Last time: Eugene Onegin - The Duel 

Update 4 November 2013: The last third of A Suitable Boy confirms the mixed impressions made by its first part: we are treated to more lengthy digressive set pieces (Parliamentary debates, legal arguments, election speeches and a cricket match), underelaborated incidents, and clunky sentences ("The Chief Secretary's eyes drifted across his table" [8]; I hope he was able to recapture them before they flew out the window)—not to mention a preemptive self-comparison to Middlemarch.

At the wedding that (of course) concludes the novel, there are hints of a sequel: "'You too will marry a girl I choose,' said Mrs Rupa Mehra firmly to her younger son [although her daughter isn't marrying a girl she chose, so where does that "too" come from?...never mind.]...'A suitable girl, and no exceptions.'" [9] And indeed, it was recently announced that, having missed a June 2013 deadline for the delivery of the manuscript of A Suitable Girl to Penguin, Seth was negotiating a deal with another publisher. The novel is now expected to be published by Orion in the fall of 2016. Let's hope the additional time allows Seth and his editors the opportunity to avoid some of the faults of A Suitable Boy.

Other posts in the "Following a train of thought" series:
  1. Vikram Seth, The Golden Gate, Vintage Books, 1987, p. 5.
  2. Vikram Seth, A Suitable Boy, HarperPerennial, 1994, p. 621.
  3. A Suitable Boy, p. 54.
  4. A Suitable Boy, p. 476.
  5. A Suitable Boy, p. 621.
  6. A Suitable Boy, p. 621.
  7. A Suitable Boy, p. 634.
  8. A Suitable Boy, p. 1053.
  9. A Suitable Boy, p. 1467.

Sunday, October 13, 2013

Following a train of thought: Eugene Onegin - The Duel

Onegin and Lensky's duel, by Ilya Repin, 1899

The second of two scenes:

II. The Duel
A hotheaded young poet becomes enraged at an acquaintance's flirtatious attentions to his beloved, and challenges him to a duel. It's a famous scene from Pushkin's Eugene Onegin. But, as with Tatyana's letter, life came to tragically imitate art.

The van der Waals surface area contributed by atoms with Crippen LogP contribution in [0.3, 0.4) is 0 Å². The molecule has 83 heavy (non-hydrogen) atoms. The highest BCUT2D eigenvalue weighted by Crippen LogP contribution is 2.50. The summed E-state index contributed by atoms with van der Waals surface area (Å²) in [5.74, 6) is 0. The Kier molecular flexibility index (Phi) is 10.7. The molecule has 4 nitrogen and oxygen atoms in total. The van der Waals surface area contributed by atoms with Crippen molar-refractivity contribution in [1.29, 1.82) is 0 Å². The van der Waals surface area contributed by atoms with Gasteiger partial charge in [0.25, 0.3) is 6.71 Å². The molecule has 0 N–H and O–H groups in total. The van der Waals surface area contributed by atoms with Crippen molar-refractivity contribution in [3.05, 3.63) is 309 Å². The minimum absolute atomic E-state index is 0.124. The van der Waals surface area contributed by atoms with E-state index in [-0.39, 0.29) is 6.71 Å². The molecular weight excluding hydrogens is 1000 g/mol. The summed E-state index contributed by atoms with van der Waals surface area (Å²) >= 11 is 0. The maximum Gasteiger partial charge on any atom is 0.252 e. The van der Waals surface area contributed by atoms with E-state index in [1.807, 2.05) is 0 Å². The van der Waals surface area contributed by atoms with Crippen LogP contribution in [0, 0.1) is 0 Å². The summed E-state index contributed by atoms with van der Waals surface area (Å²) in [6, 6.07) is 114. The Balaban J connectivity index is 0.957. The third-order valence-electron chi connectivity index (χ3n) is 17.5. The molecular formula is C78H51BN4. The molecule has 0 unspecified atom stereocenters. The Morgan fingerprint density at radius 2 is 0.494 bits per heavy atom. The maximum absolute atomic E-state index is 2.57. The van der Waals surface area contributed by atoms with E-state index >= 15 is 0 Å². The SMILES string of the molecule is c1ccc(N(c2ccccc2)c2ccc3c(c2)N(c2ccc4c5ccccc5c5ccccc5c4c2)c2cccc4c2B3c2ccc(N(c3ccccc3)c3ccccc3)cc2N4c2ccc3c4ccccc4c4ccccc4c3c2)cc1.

In 1831 the 32-year-old Pushkin had married the 18-year-old Natalya Goncharova, and the couple became fixtures in the fashionable life of St. Petersburg. Natalya was considered to be one of the most beautiful women in Russian society and had many admirers both before and after her marriage, including Tsar Nicholas I.

Natalya Pushkina, by A. P. Bryullov, 1832
One of those admirers was Georges d'Anthès, a dashing young cavalry officer just a few months older than Natalya. It was d'Anthès' attentions to his wife that Pushkin resented, and with good reason. In a January 1836 letter to his adoptive father (and rumored lover), Baron Jacob van Heeckeren, d'Anthès wrote of Natalya:
"...I am madly in love! Yes, madly, for I do not know which way to turn. I will not tell you her name, because letters can go astray, but remember the most delicious creature in Petersburg and you will know her name, and what is most horrible about my position is that she loves me too, and we cannot see each other, it has been impossible up to now, for the husband is revoltingly jealous...To love one another and only to be able to speak of this between two figures of a quadrille is terrible." [1]